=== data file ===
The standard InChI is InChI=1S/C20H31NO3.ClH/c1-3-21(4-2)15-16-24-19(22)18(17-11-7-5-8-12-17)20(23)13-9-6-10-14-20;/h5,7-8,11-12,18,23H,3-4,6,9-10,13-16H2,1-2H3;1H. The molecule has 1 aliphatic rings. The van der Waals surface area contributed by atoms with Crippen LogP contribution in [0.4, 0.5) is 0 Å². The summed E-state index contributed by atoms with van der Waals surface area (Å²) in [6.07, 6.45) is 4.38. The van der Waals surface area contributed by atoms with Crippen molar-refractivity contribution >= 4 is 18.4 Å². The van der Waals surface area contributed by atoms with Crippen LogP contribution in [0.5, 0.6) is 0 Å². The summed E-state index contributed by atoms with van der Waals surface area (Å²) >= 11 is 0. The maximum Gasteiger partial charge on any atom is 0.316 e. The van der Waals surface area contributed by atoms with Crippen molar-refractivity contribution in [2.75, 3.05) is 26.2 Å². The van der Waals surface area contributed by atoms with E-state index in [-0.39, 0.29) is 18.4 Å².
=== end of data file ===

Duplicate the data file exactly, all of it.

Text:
The standard InChI is InChI=1S/C20H31NO3.ClH/c1-3-21(4-2)15-16-24-19(22)18(17-11-7-5-8-12-17)20(23)13-9-6-10-14-20;/h5,7-8,11-12,18,23H,3-4,6,9-10,13-16H2,1-2H3;1H. The molecule has 1 aliphatic rings. The van der Waals surface area contributed by atoms with Crippen LogP contribution in [0.4, 0.5) is 0 Å². The summed E-state index contributed by atoms with van der Waals surface area (Å²) in [6.07, 6.45) is 4.38. The van der Waals surface area contributed by atoms with Crippen molar-refractivity contribution >= 4 is 18.4 Å². The van der Waals surface area contributed by atoms with Crippen LogP contribution in [0.5, 0.6) is 0 Å². The summed E-state index contributed by atoms with van der Waals surface area (Å²) >= 11 is 0. The maximum Gasteiger partial charge on any atom is 0.316 e. The van der Waals surface area contributed by atoms with Crippen molar-refractivity contribution in [2.75, 3.05) is 26.2 Å². The van der Waals surface area contributed by atoms with E-state index in [-0.39, 0.29) is 18.4 Å².